<random-nick>it seems to be a procedure called read-hash-extend
<random-nick>outside any modules
<random-nick>closures are never copied, right?
<davexunit>random-nick: what do you mean by a "closure"?
<davexunit>from the perspective of the Guile implementors, a "closure" is an implementation technique, not something that a user sees.
<friedr>I want to automatically run geiser (for autodoc support) when I'm opening a file in scheme mode unless there's already a running instance. Is there a function to get that information?
<friedr>I thought it's better to ask here, because most of you use Geiser for editing, right?
<davexunit>friedr: add a hook to the scheme major mode?
<davexunit>and figure out a predicate to test for the existence of a geiser repl
<friedr>Yes, that's not the problem, but I need to know whether it's already running.
<friedr>Oh, yes, that's what I need.
<davexunit>(unless (geiser-guile-repl-p) (run-guile))
<roelj>friedr: I'm also interested in this. So far I've had good experience with just running a repl at Emacs startup a
<davexunit>where geiser-guile-repl-p is left as an exercise for you.
<friedr>Actually your geiser-guile-repl-p was what I wanted to ask for. :)
<friedr>Maybe just running one Geiser at startup is good enough.
<davexunit>I usually have 1 or 2 geiser repls running at any given time
<davexunit>and my emacs sessions last for many days at a time
<davexunit>usually weeks
<roelj>davexunit: What's the reason for having multiple REPLs open at any time? (just curious)
<davexunit>roelj: I have a REPL open for random hackery (usually quick math) and often enough I connect to running Guile programs for live hacking
<davexunit>usually a game I'm working on
<roelj>Woah, never thought of that
<davexunit>like this game:
<roelj>Cool. The graphics look a bit like Volfied
<roelj>Ah, I see you're using SDL. That must perform pretty well then
<davexunit>SDL handles a lot of thigns for me.
<davexunit>and OpenGL is used for rendering
<davexunit>it performs okay
<davexunit>could definitely be way better.
<davexunit>there's a lot of overhead in the way I've chosen to implement game state with pure functions
<roelj>Is that inherent to the functional programming style?
<roelj>Or just the time constraints for entering the game competition?
<roelj>davexunit: I wrote an AI for "Planet Wars" about a year ago and I implemented the performance-critical things in C.
<roelj>SDL is doing most of the performance-critical stuff already I guess
<davexunit>guile 2.1 has solved a number of my performance problems
<davexunit>and allowed me to remove the use of a C library for matrix multiplication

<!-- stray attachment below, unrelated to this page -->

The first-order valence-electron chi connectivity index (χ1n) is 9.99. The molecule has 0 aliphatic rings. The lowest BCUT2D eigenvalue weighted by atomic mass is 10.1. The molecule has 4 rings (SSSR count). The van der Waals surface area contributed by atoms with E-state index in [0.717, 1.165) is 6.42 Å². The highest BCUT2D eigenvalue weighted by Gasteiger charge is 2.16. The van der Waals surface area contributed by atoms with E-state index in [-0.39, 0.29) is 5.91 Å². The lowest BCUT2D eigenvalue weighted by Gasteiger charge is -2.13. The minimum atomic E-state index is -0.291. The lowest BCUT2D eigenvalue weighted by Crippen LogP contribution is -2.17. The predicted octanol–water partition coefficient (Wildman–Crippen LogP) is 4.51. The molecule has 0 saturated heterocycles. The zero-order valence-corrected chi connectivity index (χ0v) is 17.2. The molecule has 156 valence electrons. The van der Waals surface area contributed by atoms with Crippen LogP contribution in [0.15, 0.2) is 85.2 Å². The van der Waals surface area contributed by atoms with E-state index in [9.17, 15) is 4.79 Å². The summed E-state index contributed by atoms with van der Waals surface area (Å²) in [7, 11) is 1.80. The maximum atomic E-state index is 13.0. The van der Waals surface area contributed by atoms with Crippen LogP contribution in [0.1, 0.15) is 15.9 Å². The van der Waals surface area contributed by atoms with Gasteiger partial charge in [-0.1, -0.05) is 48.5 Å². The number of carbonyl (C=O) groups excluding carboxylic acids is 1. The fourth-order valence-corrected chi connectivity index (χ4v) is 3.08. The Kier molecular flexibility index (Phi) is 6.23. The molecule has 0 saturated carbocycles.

<roelj>That's nice
<random-nick>davexunit: closures as functions which preserve at least some variables
<jmarciano>davexunit: nice game to learn from, I have seen the animation on the page (after your email to Guile mailing list=)
<jmarciano>looks similar to something I was making in assembly on Motorola CPU
<sapienTech>hey all, I've been working with guile for a while, but haven't been able to figure out how values like #f #t #:optional... are defined. For example, I can't make my own functions or macros starting with #
<sapienTech>I imagine they are similar to " which lets the parser know that a sting is coming up?
<dsmith-work>sapienTech: Ya, those are somewhat magic.
<dsmith-work>sapienTech: You *can* use string->symbol to create a symbol with any chars. But that's what you are asking.
<dsmith-work>There is way to extend the reader. read-hash-extend I think.
<dsmith-work>s/that's what/that's NOT what/
<sapienTech>dsmith-work: thanks for the response. I will look into reader extensions to give me some practice working with these concepts. At a high level, does the reader designate characters like % & and # as special values that it will interpret differently from other ascii values?
<sapienTech>and if that is the case, what does it do once it reads these characters? for example once it sees #f, how does that get represented in the AST?
<dsmith-work>sapienTech: Well, the reader returns a "datum" per the Scheme specs.
<sapienTech>okay so it seems like there are some things i need to read more about, what would be the best resource for learning about the reader + datums, the SRFI's?
<dsmith-work>sapienTech: For Scheme, I'd read the apprropriate RnRS spec. Note that the read-hash-extend thing is very guile specific.
<dsmith-work>sapienTech: The point is, the reader returns data, not scheme.
<dsmith-work>sapienTech: Try it out at the guile prompt!
<dsmith-work>scheme@(guile-user)> (read)
<dsmith-work>$1 = #f